Pat Harrison Gives Students Space To Create
Art has always interested Pat Harrison, a New Albany real estate agent and broker. Raised in Louisville, she was within walking distance of the Speed Art Museum. It became a frequent destination, and she enjoyed roaming the galleries, captivated in particular by paintings created by the classical masters. A decade later, a college art appreciation class taught her about a wide variety of artists, their techniques and their work. She gained appreciation for many different types of art. "I still have my book from that class," Harrison says. "I still have the papers I wrote for that class. I took that book as my Bible, and as soon as I could afford it, I started traveling to see art."
From the early 1980s on, she's traveled to see some of the world's greatest works in person. In particular, she recalls her recent visit to Amsterdam to see Rembrandt's The Night Watch and going to Florence, Italy, to see Michelangelo's David. But art, she says, should be more accessible. That's why she has supported Ivy Tech Southern Indiana's visual communication program, which trains aspiring graphic designers and artists. She enjoys meeting students and recently offered to sponsor a gallery displaying their work. The gallery, now named the Pat Harrison Fine Arts & Design Gallery in her honor, stretches along one of the newly built Ogle Hall's main corridors and displays student artwork.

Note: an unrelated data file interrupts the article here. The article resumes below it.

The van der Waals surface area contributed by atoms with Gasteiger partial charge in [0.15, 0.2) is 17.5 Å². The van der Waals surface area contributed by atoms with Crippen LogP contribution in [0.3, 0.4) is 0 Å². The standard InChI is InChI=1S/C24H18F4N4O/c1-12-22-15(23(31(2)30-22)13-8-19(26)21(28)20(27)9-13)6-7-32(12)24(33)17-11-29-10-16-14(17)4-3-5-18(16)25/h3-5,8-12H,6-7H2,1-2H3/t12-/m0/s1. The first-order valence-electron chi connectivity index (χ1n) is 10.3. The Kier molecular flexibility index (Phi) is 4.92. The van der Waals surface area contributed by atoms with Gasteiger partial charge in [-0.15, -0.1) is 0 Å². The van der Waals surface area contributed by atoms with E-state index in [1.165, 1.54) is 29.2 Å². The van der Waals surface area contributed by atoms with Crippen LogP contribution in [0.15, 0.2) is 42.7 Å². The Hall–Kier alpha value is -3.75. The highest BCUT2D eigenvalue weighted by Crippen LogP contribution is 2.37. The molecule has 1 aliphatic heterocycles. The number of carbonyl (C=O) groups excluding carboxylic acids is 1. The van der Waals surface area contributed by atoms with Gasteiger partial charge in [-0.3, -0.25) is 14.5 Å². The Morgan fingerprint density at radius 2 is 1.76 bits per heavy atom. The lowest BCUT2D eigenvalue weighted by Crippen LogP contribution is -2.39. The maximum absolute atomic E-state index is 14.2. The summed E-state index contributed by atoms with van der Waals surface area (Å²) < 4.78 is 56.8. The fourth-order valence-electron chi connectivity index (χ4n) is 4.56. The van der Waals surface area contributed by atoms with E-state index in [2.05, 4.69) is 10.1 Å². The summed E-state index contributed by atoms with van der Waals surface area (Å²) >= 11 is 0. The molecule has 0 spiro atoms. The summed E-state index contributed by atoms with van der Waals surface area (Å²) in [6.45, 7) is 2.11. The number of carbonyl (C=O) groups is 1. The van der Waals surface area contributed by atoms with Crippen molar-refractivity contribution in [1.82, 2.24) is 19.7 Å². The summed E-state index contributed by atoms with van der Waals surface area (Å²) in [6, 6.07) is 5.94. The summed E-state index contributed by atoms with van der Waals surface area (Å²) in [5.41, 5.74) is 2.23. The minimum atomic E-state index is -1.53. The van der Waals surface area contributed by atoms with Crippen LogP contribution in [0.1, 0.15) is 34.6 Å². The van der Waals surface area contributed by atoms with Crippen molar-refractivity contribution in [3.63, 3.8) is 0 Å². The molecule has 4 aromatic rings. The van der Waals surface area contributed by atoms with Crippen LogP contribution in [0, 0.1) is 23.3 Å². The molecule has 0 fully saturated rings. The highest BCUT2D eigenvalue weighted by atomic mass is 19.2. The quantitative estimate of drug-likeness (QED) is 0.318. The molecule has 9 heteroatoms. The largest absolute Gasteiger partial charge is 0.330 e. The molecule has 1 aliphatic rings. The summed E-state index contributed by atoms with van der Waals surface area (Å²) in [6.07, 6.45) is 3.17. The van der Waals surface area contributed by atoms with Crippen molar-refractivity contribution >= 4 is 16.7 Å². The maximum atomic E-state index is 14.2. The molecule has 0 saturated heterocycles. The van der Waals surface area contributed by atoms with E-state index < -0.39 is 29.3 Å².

"It's such a beautiful gallery," Harrison says. "It's just breathtaking. You can walk through in a hurry and just glance, but if you have time, you can really take your time and look at the art. It gives the students another dimension to their education."
Harrison is also involved in the Southern Indiana Arts Council and other causes that support artistic expression. Harrison also plans to help fund the construction of a clock plaza, which will be built at Ivy Tech Southern Indiana in 2013.
"Pat's support of arts in the community is invaluable for our region," said Rita Hudson Shourds, Chancellor of Ivy Tech Southern Indiana. "She has not only offered financial support, but has many times rolled her sleeves up and worked, serving on boards, organizing events, and coming up with creative ways to bring the arts to the forefront in the community. We are delighted that she wants to support Ivy Tech."
Harrison says she believes the work of all artists should be appreciated - whether they are celebrated creators from centuries ago or local artists clicking a mouse and selecting colors on a computer screen. The gallery is especially attractive to her because it allows students a way to gain an appreciation of each other's work and to receive recognition.
"Walking through the gallery takes the day a step above your daily chores and tasks," Harrison says. "That's exactly what art does."